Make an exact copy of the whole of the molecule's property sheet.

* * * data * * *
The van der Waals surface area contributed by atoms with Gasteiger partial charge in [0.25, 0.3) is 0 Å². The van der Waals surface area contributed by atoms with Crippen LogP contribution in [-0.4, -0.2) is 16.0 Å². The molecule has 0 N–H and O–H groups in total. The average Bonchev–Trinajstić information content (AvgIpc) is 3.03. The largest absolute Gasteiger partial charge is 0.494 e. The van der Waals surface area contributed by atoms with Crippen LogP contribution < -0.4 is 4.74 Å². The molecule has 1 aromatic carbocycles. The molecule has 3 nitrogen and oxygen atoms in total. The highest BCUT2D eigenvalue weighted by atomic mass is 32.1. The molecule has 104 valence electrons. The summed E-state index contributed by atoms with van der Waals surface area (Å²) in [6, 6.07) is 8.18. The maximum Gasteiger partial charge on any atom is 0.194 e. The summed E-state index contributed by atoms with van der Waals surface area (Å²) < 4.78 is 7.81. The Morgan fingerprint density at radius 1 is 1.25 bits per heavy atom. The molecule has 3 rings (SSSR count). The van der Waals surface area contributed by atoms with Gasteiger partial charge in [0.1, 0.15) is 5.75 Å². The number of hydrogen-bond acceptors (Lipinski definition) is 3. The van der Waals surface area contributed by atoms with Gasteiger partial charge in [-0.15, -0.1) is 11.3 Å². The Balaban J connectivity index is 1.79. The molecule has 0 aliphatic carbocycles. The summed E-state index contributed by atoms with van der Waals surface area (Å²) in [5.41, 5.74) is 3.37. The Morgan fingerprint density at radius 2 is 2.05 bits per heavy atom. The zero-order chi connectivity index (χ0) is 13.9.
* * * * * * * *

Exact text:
The van der Waals surface area contributed by atoms with Gasteiger partial charge in [0.25, 0.3) is 0 Å². The van der Waals surface area contributed by atoms with Crippen LogP contribution in [-0.4, -0.2) is 16.0 Å². The molecule has 0 N–H and O–H groups in total. The average Bonchev–Trinajstić information content (AvgIpc) is 3.03. The largest absolute Gasteiger partial charge is 0.494 e. The van der Waals surface area contributed by atoms with Crippen LogP contribution < -0.4 is 4.74 Å². The molecule has 1 aromatic carbocycles. The molecule has 3 nitrogen and oxygen atoms in total. The highest BCUT2D eigenvalue weighted by atomic mass is 32.1. The molecule has 104 valence electrons. The summed E-state index contributed by atoms with van der Waals surface area (Å²) in [6, 6.07) is 8.18. The maximum Gasteiger partial charge on any atom is 0.194 e. The summed E-state index contributed by atoms with van der Waals surface area (Å²) < 4.78 is 7.81. The Morgan fingerprint density at radius 1 is 1.25 bits per heavy atom. The molecule has 3 rings (SSSR count). The van der Waals surface area contributed by atoms with Gasteiger partial charge in [0.1, 0.15) is 5.75 Å². The number of hydrogen-bond acceptors (Lipinski definition) is 3. The van der Waals surface area contributed by atoms with Gasteiger partial charge in [-0.15, -0.1) is 11.3 Å². The Balaban J connectivity index is 1.79. The molecule has 0 aliphatic carbocycles. The summed E-state index contributed by atoms with van der Waals surface area (Å²) in [5.41, 5.74) is 3.37. The Morgan fingerprint density at radius 2 is 2.05 bits per heavy atom. The zero-order chi connectivity index (χ0) is 13.9.